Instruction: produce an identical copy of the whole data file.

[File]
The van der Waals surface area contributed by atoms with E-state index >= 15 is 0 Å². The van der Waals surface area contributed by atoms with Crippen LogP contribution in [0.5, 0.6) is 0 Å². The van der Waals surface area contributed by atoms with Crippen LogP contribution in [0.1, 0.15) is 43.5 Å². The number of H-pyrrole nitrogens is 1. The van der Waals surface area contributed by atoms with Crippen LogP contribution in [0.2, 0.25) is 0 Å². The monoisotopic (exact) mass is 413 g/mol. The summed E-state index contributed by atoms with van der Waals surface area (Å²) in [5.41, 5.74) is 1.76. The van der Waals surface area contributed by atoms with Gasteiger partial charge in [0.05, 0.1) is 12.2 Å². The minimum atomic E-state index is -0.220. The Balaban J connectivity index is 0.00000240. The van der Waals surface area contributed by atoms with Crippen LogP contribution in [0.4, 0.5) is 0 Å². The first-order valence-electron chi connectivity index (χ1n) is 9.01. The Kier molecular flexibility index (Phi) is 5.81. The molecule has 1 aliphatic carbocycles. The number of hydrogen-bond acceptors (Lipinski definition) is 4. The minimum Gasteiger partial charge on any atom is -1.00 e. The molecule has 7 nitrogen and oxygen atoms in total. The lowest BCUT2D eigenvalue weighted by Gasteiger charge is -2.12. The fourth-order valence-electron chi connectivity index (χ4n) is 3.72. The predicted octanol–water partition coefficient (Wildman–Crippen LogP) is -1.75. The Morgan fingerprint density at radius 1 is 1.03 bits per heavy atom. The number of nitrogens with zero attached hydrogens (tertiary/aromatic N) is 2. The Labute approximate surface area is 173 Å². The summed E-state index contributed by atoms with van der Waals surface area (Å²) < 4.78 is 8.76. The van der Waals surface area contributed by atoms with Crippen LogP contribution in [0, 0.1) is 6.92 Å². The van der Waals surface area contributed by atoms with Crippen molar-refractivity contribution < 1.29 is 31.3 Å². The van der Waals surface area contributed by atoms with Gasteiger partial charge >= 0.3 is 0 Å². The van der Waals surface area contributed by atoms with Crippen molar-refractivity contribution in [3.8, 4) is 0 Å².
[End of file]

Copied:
The van der Waals surface area contributed by atoms with E-state index >= 15 is 0 Å². The van der Waals surface area contributed by atoms with Crippen LogP contribution in [0.5, 0.6) is 0 Å². The van der Waals surface area contributed by atoms with Crippen LogP contribution in [0.1, 0.15) is 43.5 Å². The number of H-pyrrole nitrogens is 1. The van der Waals surface area contributed by atoms with Crippen LogP contribution in [0.2, 0.25) is 0 Å². The monoisotopic (exact) mass is 413 g/mol. The summed E-state index contributed by atoms with van der Waals surface area (Å²) in [5.41, 5.74) is 1.76. The van der Waals surface area contributed by atoms with Gasteiger partial charge in [0.05, 0.1) is 12.2 Å². The minimum atomic E-state index is -0.220. The Balaban J connectivity index is 0.00000240. The van der Waals surface area contributed by atoms with Crippen LogP contribution in [0.4, 0.5) is 0 Å². The first-order valence-electron chi connectivity index (χ1n) is 9.01. The Kier molecular flexibility index (Phi) is 5.81. The molecule has 1 aliphatic carbocycles. The number of hydrogen-bond acceptors (Lipinski definition) is 4. The minimum Gasteiger partial charge on any atom is -1.00 e. The molecule has 7 nitrogen and oxygen atoms in total. The lowest BCUT2D eigenvalue weighted by Gasteiger charge is -2.12. The fourth-order valence-electron chi connectivity index (χ4n) is 3.72. The predicted octanol–water partition coefficient (Wildman–Crippen LogP) is -1.75. The Morgan fingerprint density at radius 1 is 1.03 bits per heavy atom. The number of nitrogens with zero attached hydrogens (tertiary/aromatic N) is 2. The Labute approximate surface area is 173 Å². The summed E-state index contributed by atoms with van der Waals surface area (Å²) < 4.78 is 8.76. The van der Waals surface area contributed by atoms with Crippen LogP contribution in [0, 0.1) is 6.92 Å². The van der Waals surface area contributed by atoms with Crippen molar-refractivity contribution < 1.29 is 31.3 Å². The van der Waals surface area contributed by atoms with Gasteiger partial charge >= 0.3 is 0 Å². The van der Waals surface area contributed by atoms with Crippen molar-refractivity contribution in [3.8, 4) is 0 Å².